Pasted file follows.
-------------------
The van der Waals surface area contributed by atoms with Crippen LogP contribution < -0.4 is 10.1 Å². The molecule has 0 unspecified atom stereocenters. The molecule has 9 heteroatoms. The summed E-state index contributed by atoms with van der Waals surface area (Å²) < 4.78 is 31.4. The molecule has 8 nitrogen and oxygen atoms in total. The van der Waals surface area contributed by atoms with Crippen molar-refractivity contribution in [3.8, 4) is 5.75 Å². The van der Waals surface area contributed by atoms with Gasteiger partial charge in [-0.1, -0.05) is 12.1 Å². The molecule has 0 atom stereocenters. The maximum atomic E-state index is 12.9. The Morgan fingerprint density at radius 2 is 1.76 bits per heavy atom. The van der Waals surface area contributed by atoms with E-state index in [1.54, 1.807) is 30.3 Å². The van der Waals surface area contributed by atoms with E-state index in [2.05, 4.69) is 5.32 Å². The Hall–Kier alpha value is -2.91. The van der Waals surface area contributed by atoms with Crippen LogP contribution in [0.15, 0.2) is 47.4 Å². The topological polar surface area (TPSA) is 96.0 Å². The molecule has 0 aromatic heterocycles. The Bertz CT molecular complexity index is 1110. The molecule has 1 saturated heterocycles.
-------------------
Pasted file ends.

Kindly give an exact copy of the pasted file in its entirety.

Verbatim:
The van der Waals surface area contributed by atoms with Crippen LogP contribution < -0.4 is 10.1 Å². The molecule has 0 unspecified atom stereocenters. The molecule has 9 heteroatoms. The summed E-state index contributed by atoms with van der Waals surface area (Å²) < 4.78 is 31.4. The molecule has 8 nitrogen and oxygen atoms in total. The van der Waals surface area contributed by atoms with Crippen molar-refractivity contribution in [3.8, 4) is 5.75 Å². The van der Waals surface area contributed by atoms with Gasteiger partial charge in [-0.1, -0.05) is 12.1 Å². The molecule has 0 atom stereocenters. The maximum atomic E-state index is 12.9. The Morgan fingerprint density at radius 2 is 1.76 bits per heavy atom. The van der Waals surface area contributed by atoms with E-state index in [1.54, 1.807) is 30.3 Å². The van der Waals surface area contributed by atoms with E-state index in [2.05, 4.69) is 5.32 Å². The Hall–Kier alpha value is -2.91. The van der Waals surface area contributed by atoms with Crippen LogP contribution in [0.15, 0.2) is 47.4 Å². The topological polar surface area (TPSA) is 96.0 Å². The molecule has 0 aromatic heterocycles. The Bertz CT molecular complexity index is 1110. The molecule has 1 saturated heterocycles.